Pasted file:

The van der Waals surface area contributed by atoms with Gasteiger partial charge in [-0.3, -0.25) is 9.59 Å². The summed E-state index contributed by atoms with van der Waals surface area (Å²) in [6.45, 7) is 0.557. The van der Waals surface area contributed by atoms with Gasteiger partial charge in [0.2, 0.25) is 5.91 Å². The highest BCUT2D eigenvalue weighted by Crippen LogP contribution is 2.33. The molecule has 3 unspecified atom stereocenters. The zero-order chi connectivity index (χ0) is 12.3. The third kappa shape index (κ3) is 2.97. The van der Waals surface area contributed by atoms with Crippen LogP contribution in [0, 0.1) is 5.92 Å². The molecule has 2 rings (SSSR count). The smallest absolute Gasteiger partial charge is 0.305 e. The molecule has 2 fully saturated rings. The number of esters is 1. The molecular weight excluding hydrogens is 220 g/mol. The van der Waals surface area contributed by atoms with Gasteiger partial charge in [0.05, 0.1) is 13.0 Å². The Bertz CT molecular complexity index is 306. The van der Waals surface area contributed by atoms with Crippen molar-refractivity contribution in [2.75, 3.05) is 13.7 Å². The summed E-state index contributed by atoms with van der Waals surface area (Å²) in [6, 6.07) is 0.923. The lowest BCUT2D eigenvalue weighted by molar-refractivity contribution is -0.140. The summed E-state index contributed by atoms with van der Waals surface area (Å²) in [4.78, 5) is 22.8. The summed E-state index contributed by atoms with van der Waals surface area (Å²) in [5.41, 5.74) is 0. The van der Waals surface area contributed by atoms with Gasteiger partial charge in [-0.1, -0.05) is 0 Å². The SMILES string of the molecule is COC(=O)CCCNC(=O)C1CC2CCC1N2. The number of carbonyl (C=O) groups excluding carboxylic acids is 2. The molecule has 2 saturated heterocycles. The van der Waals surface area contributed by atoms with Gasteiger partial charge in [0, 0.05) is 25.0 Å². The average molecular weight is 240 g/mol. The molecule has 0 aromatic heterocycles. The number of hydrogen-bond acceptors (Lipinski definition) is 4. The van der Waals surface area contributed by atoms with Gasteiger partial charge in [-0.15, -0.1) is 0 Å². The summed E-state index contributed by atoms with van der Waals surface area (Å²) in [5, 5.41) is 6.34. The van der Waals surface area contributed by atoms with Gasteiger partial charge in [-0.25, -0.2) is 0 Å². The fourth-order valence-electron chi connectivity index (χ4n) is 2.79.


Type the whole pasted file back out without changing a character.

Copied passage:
The van der Waals surface area contributed by atoms with Gasteiger partial charge in [-0.3, -0.25) is 9.59 Å². The summed E-state index contributed by atoms with van der Waals surface area (Å²) in [6.45, 7) is 0.557. The van der Waals surface area contributed by atoms with Gasteiger partial charge in [0.2, 0.25) is 5.91 Å². The highest BCUT2D eigenvalue weighted by Crippen LogP contribution is 2.33. The molecule has 3 unspecified atom stereocenters. The zero-order chi connectivity index (χ0) is 12.3. The third kappa shape index (κ3) is 2.97. The van der Waals surface area contributed by atoms with Crippen LogP contribution in [0, 0.1) is 5.92 Å². The molecule has 2 rings (SSSR count). The smallest absolute Gasteiger partial charge is 0.305 e. The molecule has 2 fully saturated rings. The number of esters is 1. The molecular weight excluding hydrogens is 220 g/mol. The van der Waals surface area contributed by atoms with Gasteiger partial charge in [0.05, 0.1) is 13.0 Å². The Bertz CT molecular complexity index is 306. The van der Waals surface area contributed by atoms with Crippen molar-refractivity contribution in [2.75, 3.05) is 13.7 Å². The summed E-state index contributed by atoms with van der Waals surface area (Å²) in [6, 6.07) is 0.923. The lowest BCUT2D eigenvalue weighted by molar-refractivity contribution is -0.140. The summed E-state index contributed by atoms with van der Waals surface area (Å²) in [4.78, 5) is 22.8. The summed E-state index contributed by atoms with van der Waals surface area (Å²) in [5.41, 5.74) is 0. The van der Waals surface area contributed by atoms with Gasteiger partial charge in [-0.1, -0.05) is 0 Å². The SMILES string of the molecule is COC(=O)CCCNC(=O)C1CC2CCC1N2. The number of carbonyl (C=O) groups excluding carboxylic acids is 2. The molecule has 2 saturated heterocycles. The van der Waals surface area contributed by atoms with Gasteiger partial charge in [0, 0.05) is 25.0 Å². The average molecular weight is 240 g/mol. The molecule has 0 aromatic heterocycles. The number of hydrogen-bond acceptors (Lipinski definition) is 4. The van der Waals surface area contributed by atoms with Gasteiger partial charge in [-0.15, -0.1) is 0 Å². The summed E-state index contributed by atoms with van der Waals surface area (Å²) in [5, 5.41) is 6.34. The van der Waals surface area contributed by atoms with Gasteiger partial charge in [-0.25, -0.2) is 0 Å². The fourth-order valence-electron chi connectivity index (χ4n) is 2.79.